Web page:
THE FREEDOM RIDERS STEPPED INTO THE GAP.

Liu Xiaobo was a human rights activist and Nobel Peace Prize laureate from China who through nonviolent protests fought against communist one-party rule in China. For his efforts he was imprisoned in 1989 to 1991, 1995 to 1996, 1996 to 1999 and 2009 until his release in 2017 after he had been diagnosed with liver cancer. He died less than 3 weeks after his release. Despite his multiple imprisonments he continued to fight until his death for the betterment of the Chinese people.

LIU XIAOBO STEPPED INTO THE GAP.

Razan Zaitouneh was a Syrian Human rights activist who was involved in the Syrian uprising. She acted as a lawyer for political prisoners, was one of the founders Human Rights Association in Syria and the Syrian Human Rights Information Link through which she reported about Syria human’s rights violations. Razan Zaitouneh worked tirelessly for years to bring light to Syria’s oppress regime despite the obvious dangers involved with doing so. On December 9 of 2013 she was kidnapped and has not been seen since, presumed to have been killed.

RAZAN ZAITOUNEH STEPPED INTO THE GAP.

Michael Todd has been getting bullied at his new school since the year began. He would wear the same clothes every day and students at MLK College Preparatory School would make fun of him for it. High school football players Kristopher Graham and Antwann Garrett didn’t just go along with their class mates to be part of the crowd and on September 10, 2019 they surprised Michael with a bag full of bags full of shirts, shorts and shoes and apologized to him for previously laughing at him.

KRISTOPHER GRAHAM AND ANTWANN GARRETT STEPPED INTO THE GAP

Everyday countless number of individuals step into the gap. But sadly many in a position to do the most good lack the courage to step into the gap Last week at church my pastor preached to us from the book Ezekiel 22:30 “I searched for a man among them who would build up the wall and stand in the gap before Me for the land, so that I would not destroy it; but I found no one.

In Bible times, cities had walls around them to help defend them from attack. Broken parts of the wall created a physical gap in the city’s ability to protect itself from invading armies.  In this Bible verse, because there is a gap in the wall, God is looking for someone to step in and guard the broken, vulnerable territory.

Today God is still looking for us to step in and guard the broken and the vulnerable. Victims of violence, oppression, discrimination, bigotry.  Those who are denied fundamental human rights such as medical care, food and shelter and education. Yet when we turn our eyes to Washington D.C. we find there are far too many concerned with their own self, maintaining their power and reaping the benefits that come along with it than with stepping into the gap.  We see children, the Lord’s most innocent souls, gunned down in mass shootings yet no action has been taken to enact sensible gun control to protect them. We see mothers and fathers working two and three jobs, sixty and seventy hours a week yet still unable to earn enough money to put a roof over or adequately feed their families. Yet at every opportunity the very social programs designed to help them through these troubled times are slashed, and more and more money is appropriated to building weapons of war.  Racism is unbelievably on the rise again in this country but far too many in power either pretend it doesn’t exist and simply ignore it or worse tacitly give their approval, so they can appeal to a base of unenlightened individuals they believe will allow them to maintain their power. Education budgets are cut and college tuition soars while tax breaks for the wealthy are passed into law. Prescription drugs prices rocket, inflating the pockets of the pharmaceutical companies while the affordable care act remains under constant attack. The gap between the haves and have not continues to expand as CEOs take home millions and workers struggle to survive yet steadfast opposition to raising the minimum wage continues.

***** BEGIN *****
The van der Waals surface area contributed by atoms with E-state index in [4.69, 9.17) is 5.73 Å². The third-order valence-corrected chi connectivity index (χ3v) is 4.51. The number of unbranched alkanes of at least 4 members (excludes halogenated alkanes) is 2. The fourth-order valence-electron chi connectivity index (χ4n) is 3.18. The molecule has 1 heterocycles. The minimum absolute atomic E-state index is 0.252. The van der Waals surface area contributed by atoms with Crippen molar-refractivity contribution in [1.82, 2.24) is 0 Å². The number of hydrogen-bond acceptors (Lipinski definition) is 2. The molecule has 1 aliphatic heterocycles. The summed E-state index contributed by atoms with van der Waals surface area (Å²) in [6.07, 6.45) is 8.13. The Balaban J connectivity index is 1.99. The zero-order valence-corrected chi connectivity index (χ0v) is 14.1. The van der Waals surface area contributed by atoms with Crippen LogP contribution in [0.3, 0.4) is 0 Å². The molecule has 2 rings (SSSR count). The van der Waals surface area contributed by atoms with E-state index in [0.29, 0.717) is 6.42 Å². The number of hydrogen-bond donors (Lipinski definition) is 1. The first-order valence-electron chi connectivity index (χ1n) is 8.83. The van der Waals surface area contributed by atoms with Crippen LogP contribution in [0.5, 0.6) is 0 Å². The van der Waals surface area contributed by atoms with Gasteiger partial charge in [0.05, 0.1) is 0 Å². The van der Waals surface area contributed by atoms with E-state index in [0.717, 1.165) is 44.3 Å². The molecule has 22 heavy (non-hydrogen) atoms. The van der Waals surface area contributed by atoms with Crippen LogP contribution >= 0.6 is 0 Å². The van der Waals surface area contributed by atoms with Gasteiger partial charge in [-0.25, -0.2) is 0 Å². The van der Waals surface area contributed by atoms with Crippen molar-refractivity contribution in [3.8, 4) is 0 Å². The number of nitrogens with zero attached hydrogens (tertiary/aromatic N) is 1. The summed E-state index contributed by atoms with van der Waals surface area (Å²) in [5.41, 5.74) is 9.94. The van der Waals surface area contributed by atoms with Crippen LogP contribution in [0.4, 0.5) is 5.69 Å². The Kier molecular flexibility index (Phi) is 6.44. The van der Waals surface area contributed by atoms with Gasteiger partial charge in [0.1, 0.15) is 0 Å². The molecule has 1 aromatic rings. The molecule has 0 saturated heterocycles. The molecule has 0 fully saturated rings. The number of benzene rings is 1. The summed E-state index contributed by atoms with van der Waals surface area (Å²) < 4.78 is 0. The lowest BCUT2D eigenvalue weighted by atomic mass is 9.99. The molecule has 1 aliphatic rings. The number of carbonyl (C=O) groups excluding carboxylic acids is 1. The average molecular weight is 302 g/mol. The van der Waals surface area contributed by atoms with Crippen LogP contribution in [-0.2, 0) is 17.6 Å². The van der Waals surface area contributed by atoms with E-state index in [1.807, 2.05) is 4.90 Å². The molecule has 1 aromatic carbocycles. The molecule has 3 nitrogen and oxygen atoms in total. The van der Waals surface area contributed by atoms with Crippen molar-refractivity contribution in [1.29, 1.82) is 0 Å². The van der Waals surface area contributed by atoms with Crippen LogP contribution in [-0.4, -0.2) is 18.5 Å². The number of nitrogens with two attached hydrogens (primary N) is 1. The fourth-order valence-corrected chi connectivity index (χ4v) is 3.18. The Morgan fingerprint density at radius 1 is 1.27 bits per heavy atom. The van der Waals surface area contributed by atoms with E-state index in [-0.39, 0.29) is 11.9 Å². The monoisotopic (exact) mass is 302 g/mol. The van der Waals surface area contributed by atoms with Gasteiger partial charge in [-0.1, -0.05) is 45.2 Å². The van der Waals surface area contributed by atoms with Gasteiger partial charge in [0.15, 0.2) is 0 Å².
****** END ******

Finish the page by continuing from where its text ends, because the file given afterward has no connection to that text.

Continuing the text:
We are witnessing the abject failure of the very individuals we have tasked with stepping in the gap. However, it is never too late as a people to change things.  United each of our whispers becomes a mighty roar for change. We can demand that change takes place and we can start at the voting booth. We can educate ourselves on the issues and not let some 24-hour news network “opinion” show host skew our perception of reality. We can protest racism and social injustice and when those in power try to change the narrative and quiet us we can roar louder.  We can rise as one and let our voices be heard.  We can let them know that it is we not them who are the coalition of the many and if they won’t stand in the gap we surely will find someone who will!